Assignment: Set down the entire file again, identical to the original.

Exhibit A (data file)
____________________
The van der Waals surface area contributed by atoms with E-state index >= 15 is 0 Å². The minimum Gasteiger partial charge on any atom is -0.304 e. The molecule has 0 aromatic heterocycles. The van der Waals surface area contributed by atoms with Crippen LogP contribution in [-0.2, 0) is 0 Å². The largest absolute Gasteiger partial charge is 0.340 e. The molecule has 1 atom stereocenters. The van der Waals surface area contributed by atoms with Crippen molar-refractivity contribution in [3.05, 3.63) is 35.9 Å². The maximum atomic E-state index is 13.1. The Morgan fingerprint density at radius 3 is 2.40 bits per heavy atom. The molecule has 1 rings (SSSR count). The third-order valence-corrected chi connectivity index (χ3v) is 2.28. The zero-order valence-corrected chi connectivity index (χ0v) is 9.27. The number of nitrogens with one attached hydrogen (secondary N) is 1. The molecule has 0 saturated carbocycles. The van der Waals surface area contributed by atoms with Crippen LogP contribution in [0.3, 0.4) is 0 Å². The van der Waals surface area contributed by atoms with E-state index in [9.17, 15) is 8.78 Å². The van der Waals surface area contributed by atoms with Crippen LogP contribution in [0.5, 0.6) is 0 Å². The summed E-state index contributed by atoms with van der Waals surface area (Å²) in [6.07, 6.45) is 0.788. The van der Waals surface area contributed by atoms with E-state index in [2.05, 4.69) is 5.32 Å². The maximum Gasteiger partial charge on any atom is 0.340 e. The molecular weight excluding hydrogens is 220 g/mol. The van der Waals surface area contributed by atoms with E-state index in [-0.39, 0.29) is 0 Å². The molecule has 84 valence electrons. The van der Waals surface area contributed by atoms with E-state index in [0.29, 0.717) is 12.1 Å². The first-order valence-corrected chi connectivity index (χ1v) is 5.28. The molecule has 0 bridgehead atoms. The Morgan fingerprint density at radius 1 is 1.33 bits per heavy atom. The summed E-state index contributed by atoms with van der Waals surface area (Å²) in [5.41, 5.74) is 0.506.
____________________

The van der Waals surface area contributed by atoms with E-state index >= 15 is 0 Å². The minimum Gasteiger partial charge on any atom is -0.304 e. The molecule has 0 aromatic heterocycles. The van der Waals surface area contributed by atoms with Crippen LogP contribution in [-0.2, 0) is 0 Å². The largest absolute Gasteiger partial charge is 0.340 e. The molecule has 1 atom stereocenters. The van der Waals surface area contributed by atoms with Crippen molar-refractivity contribution in [3.05, 3.63) is 35.9 Å². The maximum atomic E-state index is 13.1. The Morgan fingerprint density at radius 3 is 2.40 bits per heavy atom. The molecule has 1 rings (SSSR count). The third-order valence-corrected chi connectivity index (χ3v) is 2.28. The zero-order valence-corrected chi connectivity index (χ0v) is 9.27. The number of nitrogens with one attached hydrogen (secondary N) is 1. The molecule has 0 saturated carbocycles. The van der Waals surface area contributed by atoms with Crippen LogP contribution in [0.3, 0.4) is 0 Å². The van der Waals surface area contributed by atoms with E-state index in [9.17, 15) is 8.78 Å². The van der Waals surface area contributed by atoms with Crippen LogP contribution in [0.5, 0.6) is 0 Å². The summed E-state index contributed by atoms with van der Waals surface area (Å²) in [6.07, 6.45) is 0.788. The van der Waals surface area contributed by atoms with E-state index in [2.05, 4.69) is 5.32 Å². The maximum Gasteiger partial charge on any atom is 0.340 e. The molecular weight excluding hydrogens is 220 g/mol. The van der Waals surface area contributed by atoms with E-state index in [-0.39, 0.29) is 0 Å². The molecule has 84 valence electrons. The van der Waals surface area contributed by atoms with E-state index in [0.29, 0.717) is 12.1 Å². The first-order valence-corrected chi connectivity index (χ1v) is 5.28. The molecule has 0 bridgehead atoms. The Morgan fingerprint density at radius 1 is 1.33 bits per heavy atom. The summed E-state index contributed by atoms with van der Waals surface area (Å²) in [5.41, 5.74) is 0.506.